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Spatial Heterodyne Raman Spectroscopy for Planetary Surface Exploration.
|Title:||Spatial Heterodyne Raman Spectroscopy for Planetary Surface Exploration.|
|Authors:||Egan, Miles J.|
|Keywords:||spatial heterodyne spectrometer|
show 1 moremineralogy
|Date Issued:||May 2017|
|Publisher:||University of Hawaiʻi at Mānoa|
|Abstract:||Raman scattering is a phenomenon characterized by the inelastic scattering of light by a|
molecule that has a normal mode of vibration capable of producing an instantaneous
induced dipole moment when radiation is incident upon said molecule. The activity of
vibrational modes in the Raman spectrum can be predicted via group theory by first
identifying all the symmetry elements of a molecule or mineral, classifying said molecule
into a point or space group, followed by removal of superfluous degrees of freedom and
finally disambiguation of the vibrational degrees of freedom into irreducible
representations. A vibrational mode is active in the Raman (IR) spectrum if the vibrational
mode, as represented by an irreducible representation, contains a change in polarizability
(change in dipole moment).
In recent years, advancements in the speed, sensitivity and size of excitation sources,
spectrographs and detectors has allowed the application of Raman spectroscopy to
transition from delicate laboratory instruments to rugged in-situ spectrometers. The
advancement in Raman instrumentation has simultaneously expanded the potential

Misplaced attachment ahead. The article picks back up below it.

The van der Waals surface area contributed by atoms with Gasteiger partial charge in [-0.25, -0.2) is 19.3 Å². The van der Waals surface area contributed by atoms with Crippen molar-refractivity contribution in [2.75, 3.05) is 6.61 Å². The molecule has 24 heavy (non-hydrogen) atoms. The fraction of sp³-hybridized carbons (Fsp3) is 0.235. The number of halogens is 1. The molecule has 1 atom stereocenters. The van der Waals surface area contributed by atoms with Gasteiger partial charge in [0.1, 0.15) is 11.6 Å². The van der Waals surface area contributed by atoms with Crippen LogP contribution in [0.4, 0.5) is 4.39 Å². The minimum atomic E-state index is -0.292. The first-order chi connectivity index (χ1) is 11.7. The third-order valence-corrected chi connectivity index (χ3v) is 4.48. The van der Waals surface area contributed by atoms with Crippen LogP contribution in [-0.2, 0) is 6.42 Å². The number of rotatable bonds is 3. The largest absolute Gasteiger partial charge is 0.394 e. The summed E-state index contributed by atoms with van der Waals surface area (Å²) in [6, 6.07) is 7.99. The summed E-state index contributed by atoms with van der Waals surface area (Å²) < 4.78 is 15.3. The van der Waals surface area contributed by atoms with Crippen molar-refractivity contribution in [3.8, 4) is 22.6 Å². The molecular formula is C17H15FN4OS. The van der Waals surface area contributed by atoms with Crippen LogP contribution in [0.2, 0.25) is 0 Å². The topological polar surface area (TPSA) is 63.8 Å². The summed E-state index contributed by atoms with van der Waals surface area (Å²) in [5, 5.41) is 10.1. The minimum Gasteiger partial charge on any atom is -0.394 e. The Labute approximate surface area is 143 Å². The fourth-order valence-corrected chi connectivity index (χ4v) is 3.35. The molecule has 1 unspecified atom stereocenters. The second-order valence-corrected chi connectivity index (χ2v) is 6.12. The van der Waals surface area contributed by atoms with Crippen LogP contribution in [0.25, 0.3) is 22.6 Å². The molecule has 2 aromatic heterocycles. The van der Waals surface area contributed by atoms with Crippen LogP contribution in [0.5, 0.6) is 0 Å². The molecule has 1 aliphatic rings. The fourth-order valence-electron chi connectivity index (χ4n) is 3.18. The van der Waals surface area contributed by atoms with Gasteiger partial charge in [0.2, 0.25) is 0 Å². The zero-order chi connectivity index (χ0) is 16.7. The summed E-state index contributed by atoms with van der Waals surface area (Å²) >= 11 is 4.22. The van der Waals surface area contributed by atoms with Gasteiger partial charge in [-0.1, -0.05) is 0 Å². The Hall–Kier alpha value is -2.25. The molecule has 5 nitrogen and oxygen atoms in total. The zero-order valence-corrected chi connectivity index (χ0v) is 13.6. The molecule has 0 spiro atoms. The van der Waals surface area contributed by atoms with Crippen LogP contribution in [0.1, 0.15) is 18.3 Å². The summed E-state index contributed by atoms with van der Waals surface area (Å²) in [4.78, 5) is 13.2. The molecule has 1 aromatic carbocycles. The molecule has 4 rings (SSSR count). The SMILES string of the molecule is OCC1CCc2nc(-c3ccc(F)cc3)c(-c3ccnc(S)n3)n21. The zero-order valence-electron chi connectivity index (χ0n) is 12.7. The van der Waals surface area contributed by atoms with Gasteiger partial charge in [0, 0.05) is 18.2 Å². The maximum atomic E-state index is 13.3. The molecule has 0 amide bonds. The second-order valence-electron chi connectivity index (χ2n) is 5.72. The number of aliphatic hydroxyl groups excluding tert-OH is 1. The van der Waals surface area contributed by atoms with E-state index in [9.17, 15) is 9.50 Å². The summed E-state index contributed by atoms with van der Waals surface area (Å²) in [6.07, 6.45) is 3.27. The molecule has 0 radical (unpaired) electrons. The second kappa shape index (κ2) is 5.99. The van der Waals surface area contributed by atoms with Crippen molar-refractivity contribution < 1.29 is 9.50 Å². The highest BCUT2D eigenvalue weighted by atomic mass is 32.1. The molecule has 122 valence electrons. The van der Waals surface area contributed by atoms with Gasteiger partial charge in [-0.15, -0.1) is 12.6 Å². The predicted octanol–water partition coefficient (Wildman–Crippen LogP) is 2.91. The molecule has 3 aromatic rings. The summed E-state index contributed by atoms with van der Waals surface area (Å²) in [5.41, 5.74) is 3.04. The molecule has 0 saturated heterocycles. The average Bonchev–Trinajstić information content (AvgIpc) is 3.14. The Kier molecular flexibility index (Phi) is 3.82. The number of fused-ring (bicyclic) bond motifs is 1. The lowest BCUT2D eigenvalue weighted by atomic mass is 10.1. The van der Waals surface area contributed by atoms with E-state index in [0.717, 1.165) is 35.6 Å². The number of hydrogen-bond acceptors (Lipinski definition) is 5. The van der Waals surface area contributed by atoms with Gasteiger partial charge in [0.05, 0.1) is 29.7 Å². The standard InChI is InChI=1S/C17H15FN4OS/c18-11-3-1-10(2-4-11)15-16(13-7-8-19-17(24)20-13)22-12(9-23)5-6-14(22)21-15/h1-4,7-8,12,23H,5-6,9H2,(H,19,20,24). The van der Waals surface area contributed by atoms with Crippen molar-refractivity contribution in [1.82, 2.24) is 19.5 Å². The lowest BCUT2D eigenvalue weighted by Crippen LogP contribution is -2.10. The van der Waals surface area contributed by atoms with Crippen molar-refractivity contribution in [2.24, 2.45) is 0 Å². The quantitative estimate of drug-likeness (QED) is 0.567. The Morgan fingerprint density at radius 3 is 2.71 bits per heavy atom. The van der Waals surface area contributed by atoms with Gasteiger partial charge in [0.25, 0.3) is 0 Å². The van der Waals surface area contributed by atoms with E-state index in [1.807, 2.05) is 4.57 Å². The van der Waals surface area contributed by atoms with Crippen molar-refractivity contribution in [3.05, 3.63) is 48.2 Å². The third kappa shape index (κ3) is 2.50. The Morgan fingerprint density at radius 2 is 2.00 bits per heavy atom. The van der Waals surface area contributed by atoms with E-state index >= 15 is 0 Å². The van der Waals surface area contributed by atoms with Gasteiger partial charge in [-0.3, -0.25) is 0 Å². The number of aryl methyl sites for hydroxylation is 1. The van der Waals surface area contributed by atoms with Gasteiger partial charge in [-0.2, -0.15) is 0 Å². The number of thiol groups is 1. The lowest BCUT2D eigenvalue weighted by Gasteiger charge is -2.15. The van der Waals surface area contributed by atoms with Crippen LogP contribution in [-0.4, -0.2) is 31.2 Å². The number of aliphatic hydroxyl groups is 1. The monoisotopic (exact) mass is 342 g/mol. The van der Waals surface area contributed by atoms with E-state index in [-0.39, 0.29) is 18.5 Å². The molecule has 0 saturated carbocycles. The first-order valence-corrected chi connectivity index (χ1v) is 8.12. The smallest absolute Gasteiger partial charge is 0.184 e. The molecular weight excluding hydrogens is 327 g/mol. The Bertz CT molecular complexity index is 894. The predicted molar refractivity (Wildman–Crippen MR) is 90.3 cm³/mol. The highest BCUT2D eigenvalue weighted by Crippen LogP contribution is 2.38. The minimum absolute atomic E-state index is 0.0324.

applications of Raman spectroscopy, which now ranges from pharmaceutical drug quality
control to explosives detection to geological analysis on planetary surfaces. One of the most
promising innovations in the field of Raman spectroscopy is the development of the spatial
heterodyne Raman spectrometer (SHRS). SHRS is a variant of a Michelson interferometer
in which the mirrors of a Michelson are replaced with two stationary diffraction gratings.
When light enters SHRS, it is reflected off the diffraction gratings at frequency dependent
angles that in turn produce crossed wavefronts in space that can be imaged by a plane
array detector. The crossed wavefronts, which represent a superposition of interference
fringes, are converted to a Raman spectrum upon Fourier transformation.
This thesis is divided into four parts. In Chapter 1, the historical evolution of the theory
and instrumentation of Raman spectroscopy is covered in detail. In Chapters 2 and 3, SHRS
is used to measure the Raman spectra of materials of importance to planetary science
exploration at standoff distances. Finally, in Chapter 4, the author takes account of the
lessons learned from the preceding chapters and recommends some future work.
|Description:||M.S. Thesis. University of Hawaiʻi at Mānoa 2017.|
|Rights:||All UHM dissertations and theses are protected by copyright. They may be viewed from this source for any purpose, but reproduction or distribution in any format is prohibited without written permission from the copyright owner.|
|Appears in Collections:||
M.S. - Chemistry|
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